Yesterday’s goalless draw with West Ham was ultimately another frustrating night for Fulham fans. Scott Parker’s side were the more dominant force over the ninety minutes but once again couldn’t put away their chances. Draws will do little to aid Fulham’s predicament at the wrong end of the table and we must be getting to the point where even the Whites’ manager will concede that upcoming fixtures fall into the must win category.

Parker did at least deviate from his preferred five at the back formation – for the first time in twelve weeks – preferring a back four and largely matching West Ham’s 4-2-3-1. The personnel chosen might not have been adventurous enough for many supporters, however, with Aleksandar Mitrovic benched and Josh Maja only named as a substitute as Ivan Cavaleiro returned as a lone striker. An element of caution might have been understandable, given the way West Ham had swept aside Aston Villa in an impressive away win in midweek, and it was encouraging that despite sacrificing a defender, Fulham restricted West Ham to just eight shots – only one of which forced a save from Alphonse Areola.

Even if the focus was on a higher press and shackling the likes of Jesse Lingard, Said Benrahma and Jarrod Bowen in the forward areas, Fulham were far more creative than in the recent reverse at the hands of Leicester. Ruben Loftus-Cheek had a much more effective game, operating as a number ten behind Cavaleiro, pulling the strings from a number ten role rather than operating out wide. The Chelsea loanee thrived in the pockets of space he found centrally, as he had against West Brom a couple of weeks ago, and helped the hosts enjoy more of the ball as Fulham had 61% possesion.

This might well have been eerily similar to the ‘Parkerball’ of our Championship promotion season, with lots of pretty passing in front of the opposition and, in the end, precious little end project. But Fulham did muster twenty shots in total and the familiar failing of not hitting the target looks like it will come back to haunt them at the end of the season. Only two tested Lukasz Fabianski in the West Ham goal and you wonder how look it will be before Parker operates with one of Maja or Mitrovic up front from the outset – or even pairs them together, given how big a threat Fulham looked once they were both sent on with ten minutes remaining. Mitrovic as a focal point would certainly give opposition defenders more to think about, even if he doesn’t possess the mobility that Parker probably desires in his main front man. It does feel like this system is crying out for a Callum Wilson-esque striker, one who combines pace with natural goalscoring ability and some experience of a top flight relegation battle.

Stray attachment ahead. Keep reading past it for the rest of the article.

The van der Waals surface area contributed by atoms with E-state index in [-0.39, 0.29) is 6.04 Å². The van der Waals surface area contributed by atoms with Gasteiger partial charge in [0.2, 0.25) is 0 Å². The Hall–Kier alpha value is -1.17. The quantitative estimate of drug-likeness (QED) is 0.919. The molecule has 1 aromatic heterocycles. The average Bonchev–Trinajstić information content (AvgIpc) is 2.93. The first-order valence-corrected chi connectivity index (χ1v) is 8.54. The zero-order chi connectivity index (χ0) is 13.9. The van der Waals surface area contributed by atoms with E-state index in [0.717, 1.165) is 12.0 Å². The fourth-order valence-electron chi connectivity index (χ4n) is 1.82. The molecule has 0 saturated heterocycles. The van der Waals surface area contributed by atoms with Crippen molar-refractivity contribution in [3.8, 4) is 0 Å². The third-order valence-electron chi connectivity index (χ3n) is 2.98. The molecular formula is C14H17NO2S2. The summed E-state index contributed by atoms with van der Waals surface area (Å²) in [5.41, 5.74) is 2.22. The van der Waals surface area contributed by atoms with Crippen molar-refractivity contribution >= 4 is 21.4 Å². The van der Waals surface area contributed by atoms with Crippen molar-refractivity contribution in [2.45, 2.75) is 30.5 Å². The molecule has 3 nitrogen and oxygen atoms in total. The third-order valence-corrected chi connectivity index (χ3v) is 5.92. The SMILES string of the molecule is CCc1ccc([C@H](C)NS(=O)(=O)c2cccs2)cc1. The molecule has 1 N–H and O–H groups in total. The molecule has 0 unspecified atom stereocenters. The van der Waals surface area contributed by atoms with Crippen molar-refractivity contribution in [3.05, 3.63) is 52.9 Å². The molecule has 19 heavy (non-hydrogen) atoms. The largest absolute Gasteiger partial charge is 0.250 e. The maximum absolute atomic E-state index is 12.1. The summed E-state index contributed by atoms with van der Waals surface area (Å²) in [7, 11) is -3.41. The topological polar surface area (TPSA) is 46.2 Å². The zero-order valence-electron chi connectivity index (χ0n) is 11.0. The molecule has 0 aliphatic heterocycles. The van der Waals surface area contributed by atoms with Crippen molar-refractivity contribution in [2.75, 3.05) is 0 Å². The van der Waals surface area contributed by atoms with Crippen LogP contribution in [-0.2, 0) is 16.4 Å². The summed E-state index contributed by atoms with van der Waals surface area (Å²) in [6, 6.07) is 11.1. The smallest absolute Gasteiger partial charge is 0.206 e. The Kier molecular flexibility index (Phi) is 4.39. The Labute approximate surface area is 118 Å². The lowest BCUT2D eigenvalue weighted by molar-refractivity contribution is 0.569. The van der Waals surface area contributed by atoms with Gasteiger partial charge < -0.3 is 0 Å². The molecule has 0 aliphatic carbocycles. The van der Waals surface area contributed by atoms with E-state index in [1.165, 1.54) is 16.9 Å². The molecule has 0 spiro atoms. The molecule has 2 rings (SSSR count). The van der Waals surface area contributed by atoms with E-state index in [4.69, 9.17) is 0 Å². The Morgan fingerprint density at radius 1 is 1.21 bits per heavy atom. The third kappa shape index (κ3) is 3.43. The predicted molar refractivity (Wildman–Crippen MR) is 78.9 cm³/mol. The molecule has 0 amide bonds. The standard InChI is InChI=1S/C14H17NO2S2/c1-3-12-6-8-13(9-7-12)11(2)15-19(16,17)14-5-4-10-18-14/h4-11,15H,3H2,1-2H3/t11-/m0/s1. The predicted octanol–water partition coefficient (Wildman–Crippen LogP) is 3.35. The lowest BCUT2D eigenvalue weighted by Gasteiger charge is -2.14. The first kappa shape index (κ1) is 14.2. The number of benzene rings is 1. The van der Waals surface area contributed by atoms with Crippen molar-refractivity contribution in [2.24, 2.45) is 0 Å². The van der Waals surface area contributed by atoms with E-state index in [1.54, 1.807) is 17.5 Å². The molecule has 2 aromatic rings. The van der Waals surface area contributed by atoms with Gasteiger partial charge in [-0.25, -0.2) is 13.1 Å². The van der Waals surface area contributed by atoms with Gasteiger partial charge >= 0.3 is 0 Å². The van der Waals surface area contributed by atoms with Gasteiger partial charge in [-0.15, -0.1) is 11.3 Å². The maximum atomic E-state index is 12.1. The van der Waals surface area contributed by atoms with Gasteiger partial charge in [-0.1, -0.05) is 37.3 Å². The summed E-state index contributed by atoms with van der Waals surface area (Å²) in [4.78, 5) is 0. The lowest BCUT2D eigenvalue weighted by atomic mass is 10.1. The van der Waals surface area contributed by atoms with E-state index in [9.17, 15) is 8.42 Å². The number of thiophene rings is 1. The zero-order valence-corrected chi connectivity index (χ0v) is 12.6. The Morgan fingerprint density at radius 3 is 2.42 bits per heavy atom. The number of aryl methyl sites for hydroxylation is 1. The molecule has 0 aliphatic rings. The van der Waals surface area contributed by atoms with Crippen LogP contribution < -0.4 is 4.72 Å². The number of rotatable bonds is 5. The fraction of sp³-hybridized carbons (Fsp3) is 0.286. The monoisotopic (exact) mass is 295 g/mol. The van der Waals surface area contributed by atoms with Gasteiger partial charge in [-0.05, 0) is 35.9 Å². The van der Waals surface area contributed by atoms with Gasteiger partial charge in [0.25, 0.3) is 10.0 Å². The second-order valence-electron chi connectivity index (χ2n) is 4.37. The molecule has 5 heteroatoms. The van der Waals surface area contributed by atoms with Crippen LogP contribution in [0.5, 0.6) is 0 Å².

Mitrovic’s major combination was getting Tomas Soucek sent off in the dying seconds. That incident went to VAR deep into stoppage time, with Mike Dean opting to dismiss the Czech midfielder after consulting the pitchside monitor even though the elbow didn’t appear intentional. The general consensus seems to be that the red card was harsh – something that Mitrovic seemed to tell both Dean and Soucek, despite staying on the floor after the incident. The Serbian striker certainly perked up Fulham’s attack, having a couple of shots drift wide within a couple of minutes of coming on, and laying on another glorious chance for Loftus-Cheek.

The law of averages suggests that some of these shots have to go in eventually, surely? Fulham missed out on Josh King, who came on as a late substitute in Everton’s thrilling draw at Old Trafford last night, on deadline day and Parker turned to Josh Maja late on, sending on the on-loan Bordeaux forward as they searched for a winner. The Nigerian international, back at the club where he spent some time as a teenager, still seems a little raw – but he linked the play impressively without really having a significant sight of goal and Maja will gradually get more game time as he steps up to match sharpness. Becoming more clinical up top is the final piece in Parker’s puzzle, as the manager conceded afterwards, and the forthcoming trips to Goodison Park and Turf Moor – two places where Fulham traditionally struggle – would be good places to put things right.

How do you think that Parker can solve this? Would a more adventurous approach pay dividends? And, what did you think of Soucek’s late red?